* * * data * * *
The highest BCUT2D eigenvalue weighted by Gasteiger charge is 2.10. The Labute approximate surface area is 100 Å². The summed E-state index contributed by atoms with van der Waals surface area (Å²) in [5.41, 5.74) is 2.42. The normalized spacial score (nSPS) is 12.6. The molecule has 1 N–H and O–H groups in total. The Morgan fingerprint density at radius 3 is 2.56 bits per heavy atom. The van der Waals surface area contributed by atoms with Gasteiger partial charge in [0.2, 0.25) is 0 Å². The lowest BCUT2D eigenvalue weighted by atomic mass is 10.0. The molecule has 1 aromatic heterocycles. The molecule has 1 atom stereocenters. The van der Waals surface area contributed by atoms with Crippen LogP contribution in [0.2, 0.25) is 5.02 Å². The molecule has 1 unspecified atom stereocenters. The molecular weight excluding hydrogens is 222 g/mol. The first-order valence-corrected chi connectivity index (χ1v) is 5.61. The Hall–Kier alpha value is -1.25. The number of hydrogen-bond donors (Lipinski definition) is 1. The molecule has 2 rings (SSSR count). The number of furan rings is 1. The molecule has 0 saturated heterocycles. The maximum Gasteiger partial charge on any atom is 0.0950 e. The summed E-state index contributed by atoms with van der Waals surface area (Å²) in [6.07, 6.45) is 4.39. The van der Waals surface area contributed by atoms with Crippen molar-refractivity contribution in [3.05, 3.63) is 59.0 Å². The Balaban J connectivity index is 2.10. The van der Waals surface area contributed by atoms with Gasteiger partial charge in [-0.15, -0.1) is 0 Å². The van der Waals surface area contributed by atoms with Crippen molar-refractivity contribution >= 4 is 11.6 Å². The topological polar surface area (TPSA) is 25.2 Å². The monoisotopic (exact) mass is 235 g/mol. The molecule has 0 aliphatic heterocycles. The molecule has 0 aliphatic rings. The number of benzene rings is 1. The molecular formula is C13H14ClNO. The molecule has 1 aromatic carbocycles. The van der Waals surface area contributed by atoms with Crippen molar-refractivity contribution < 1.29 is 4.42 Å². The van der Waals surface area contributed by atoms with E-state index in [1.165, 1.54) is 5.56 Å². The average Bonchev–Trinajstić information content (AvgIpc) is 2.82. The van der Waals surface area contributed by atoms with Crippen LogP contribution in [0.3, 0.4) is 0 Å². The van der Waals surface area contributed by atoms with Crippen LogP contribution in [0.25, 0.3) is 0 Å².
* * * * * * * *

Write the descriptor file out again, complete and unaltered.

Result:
The highest BCUT2D eigenvalue weighted by Gasteiger charge is 2.10. The Labute approximate surface area is 100 Å². The summed E-state index contributed by atoms with van der Waals surface area (Å²) in [5.41, 5.74) is 2.42. The normalized spacial score (nSPS) is 12.6. The molecule has 1 N–H and O–H groups in total. The Morgan fingerprint density at radius 3 is 2.56 bits per heavy atom. The van der Waals surface area contributed by atoms with Gasteiger partial charge in [0.2, 0.25) is 0 Å². The lowest BCUT2D eigenvalue weighted by atomic mass is 10.0. The molecule has 1 aromatic heterocycles. The molecule has 1 atom stereocenters. The van der Waals surface area contributed by atoms with Crippen LogP contribution in [0.2, 0.25) is 5.02 Å². The molecule has 1 unspecified atom stereocenters. The molecular weight excluding hydrogens is 222 g/mol. The first-order valence-corrected chi connectivity index (χ1v) is 5.61. The Hall–Kier alpha value is -1.25. The number of hydrogen-bond donors (Lipinski definition) is 1. The molecule has 2 rings (SSSR count). The number of furan rings is 1. The molecule has 0 saturated heterocycles. The maximum Gasteiger partial charge on any atom is 0.0950 e. The summed E-state index contributed by atoms with van der Waals surface area (Å²) in [6.07, 6.45) is 4.39. The van der Waals surface area contributed by atoms with Crippen molar-refractivity contribution in [3.05, 3.63) is 59.0 Å². The Balaban J connectivity index is 2.10. The van der Waals surface area contributed by atoms with Gasteiger partial charge in [-0.15, -0.1) is 0 Å². The van der Waals surface area contributed by atoms with Crippen molar-refractivity contribution >= 4 is 11.6 Å². The topological polar surface area (TPSA) is 25.2 Å². The monoisotopic (exact) mass is 235 g/mol. The molecule has 0 aliphatic heterocycles. The molecule has 0 aliphatic rings. The number of benzene rings is 1. The molecular formula is C13H14ClNO. The molecule has 1 aromatic carbocycles. The van der Waals surface area contributed by atoms with Crippen molar-refractivity contribution < 1.29 is 4.42 Å². The van der Waals surface area contributed by atoms with E-state index in [1.165, 1.54) is 5.56 Å². The average Bonchev–Trinajstić information content (AvgIpc) is 2.82. The van der Waals surface area contributed by atoms with Crippen LogP contribution in [0.3, 0.4) is 0 Å². The van der Waals surface area contributed by atoms with Crippen LogP contribution in [0.25, 0.3) is 0 Å².